Archive for the ‘Idioms’ Category

Setting up a pun

July 20, 2015

Today’s One Big Happy, with a setup for a pun on the idiom level playing field:

Hard to believe that Ruthie would have come to this on her own; she’s just serving as a channel for the cartoonist’s language play.

the old college try

July 1, 2015

Today’s Calvin and Hobbes:

As on other occasions, Calvin asks his father an information question and gets a less than useful response. In this case, the meaning of the old college try is clear, but its history is not quite so clear.

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A truncated idiom

June 4, 2015

From the 5/30 Economist, in “Republicans in name aussi” on Nicolas Sarkozy:

Even if the relaunch succeeds, however, Mr Sarkozy will have his work cut out.

Pretty clearly, the intention here is to convey ‘will have his work cut out for him’, that is ‘will have difficulty completing his work’, with the idiom have one’s work cut out for one, but here in a truncated variant. The shorter variant is simply not possible for me, though I can figure it out. It turns out that the shorter variant is specifically British. (Remember that the Economist is a British publication.)

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Sources and saucers

May 27, 2015

Today’s One Big Happy, with Ruthie once again rummaging in her mental lexicon:

The homey and familiar saucers takes over for the rarer sources, in the idiom have one’s sources.

Two political cartoonists

May 25, 2015

To link to a posting on Bill Watterson’s Calvin and Hobbes, some notes on Watterson’s favorite political / editorial cartoonists, Pat Oliphant and Jim Borgman.

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Or what?

May 22, 2015

A Meg Biddle cartoon in the June 2015 Funny Times:

(#1)

Yes-no questions with the tag or what? are regularly used to emphatically assert the truth of the questioned proposition. So

Is this a great country, or what?

has the effect of proclaiming that this is indeed a great country. But the question has at least one other reading, merely asking for an alternative answer to Is this a great country?, and that’s the reading Biddle is playing with in the cartoon.

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The literalist

May 21, 2015

Today’s Mother Goose and Grimm, with a literalist Ralph coping with Grimm’s could care less:

could care less has been a perennial topic on Language Log and this blog. But in all the discussion among linguists and psycholinguists no one disputes that there’s an idiom here, and it has a negative element of meaning that is not overt. Ralph the literalist essentially denies this, implicitly taking the position that if Grimmy meant he couldn’t care less he should have said that.

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Fig time

May 20, 2015

A couple days ago I caught a snippet of a discussion on KQED-FM about overwintering fig plants. Why people were discussing the topic as we near the beginning of summer I don’t know, but there it was. I’m not caring for any fig plants here in Palo Alto, but back when I lived in Columbus OH most of the year I had two: a Ficus benjamina, a very common house plant in temperate climates; and a Ficus carica, the plant the people on the radio were talking about (an ornamental and the source of the figs we eat), which I grew in Columbus as a potted plant, to serve as a reminder of California.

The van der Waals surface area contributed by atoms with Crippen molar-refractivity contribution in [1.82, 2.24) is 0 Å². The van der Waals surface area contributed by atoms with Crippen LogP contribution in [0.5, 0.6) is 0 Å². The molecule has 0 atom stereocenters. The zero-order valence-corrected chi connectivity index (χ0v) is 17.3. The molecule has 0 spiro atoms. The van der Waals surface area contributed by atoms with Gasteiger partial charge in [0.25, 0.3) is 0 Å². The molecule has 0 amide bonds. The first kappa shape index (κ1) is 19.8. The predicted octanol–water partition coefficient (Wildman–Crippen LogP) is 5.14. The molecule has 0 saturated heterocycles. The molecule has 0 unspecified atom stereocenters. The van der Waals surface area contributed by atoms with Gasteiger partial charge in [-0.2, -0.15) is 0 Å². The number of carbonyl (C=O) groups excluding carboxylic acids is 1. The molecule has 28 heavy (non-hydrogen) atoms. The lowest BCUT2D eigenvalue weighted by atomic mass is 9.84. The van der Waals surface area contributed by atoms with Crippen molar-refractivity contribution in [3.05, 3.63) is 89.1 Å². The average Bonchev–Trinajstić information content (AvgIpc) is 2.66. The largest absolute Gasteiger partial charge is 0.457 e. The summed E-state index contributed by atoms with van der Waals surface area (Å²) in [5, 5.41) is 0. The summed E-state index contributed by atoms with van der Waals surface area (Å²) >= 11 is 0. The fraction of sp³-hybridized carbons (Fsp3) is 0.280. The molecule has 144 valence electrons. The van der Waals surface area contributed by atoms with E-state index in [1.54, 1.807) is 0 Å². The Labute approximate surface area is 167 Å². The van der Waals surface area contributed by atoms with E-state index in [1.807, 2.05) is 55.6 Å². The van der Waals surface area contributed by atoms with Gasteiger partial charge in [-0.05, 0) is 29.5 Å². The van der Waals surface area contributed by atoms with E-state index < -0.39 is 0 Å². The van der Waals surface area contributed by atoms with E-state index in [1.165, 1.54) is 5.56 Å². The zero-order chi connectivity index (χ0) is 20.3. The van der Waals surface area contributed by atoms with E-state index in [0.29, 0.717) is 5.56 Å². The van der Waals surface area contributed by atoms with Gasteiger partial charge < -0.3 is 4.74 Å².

Now some figgy reflections, starting with some Ficus plants and then wandering on to other fig-related matters: the fig leaf of modesty, figgy pudding, Fig Newtons, and the negative polarity item care/give a fig.

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Light in the loafers

May 16, 2015

In response to possible Russian submarine intrusions in Swedish waters, a playful Distractify posting “Sweden’s New Defense Strategy Against Russian Submarines Is A Gay Dancing Sailor” by Myka Fox. A neon hunk:

“Light in the loafers, heavy in the briefs” says the posting.

Heavy in the briefs — a big package — is clear in the photo. What about light in the loafers?

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L’eggo my Eggo!

May 8, 2015

Recently I’ve been noticing an apparent uptick in “L’eggo my Eggo!” commercials on tv, after a period in which the slogan appeared but was not the focus of Eggo ads. My impression turns out to have been accurate: a 10/27/14 article in Advertising Age. “‘L’Eggo My Eggo’ Tagline Makes Comeback” explained that the slogan had indeed been sidelined for some time but was revived as the centerpiece of the ad campaign last year. The slogan has a number of things going for it: it’s familiar (it’s been around since 1972); it rhymes; it has an attractively vernacular tone to it; and the conceit embodied in it — that Eggo waffles are so delicious that no one would be willing to share one — is entertainingly hyperbolic.

To consider: the history of the food; the history of the slogan; phonological and syntactic notes on the slogan.

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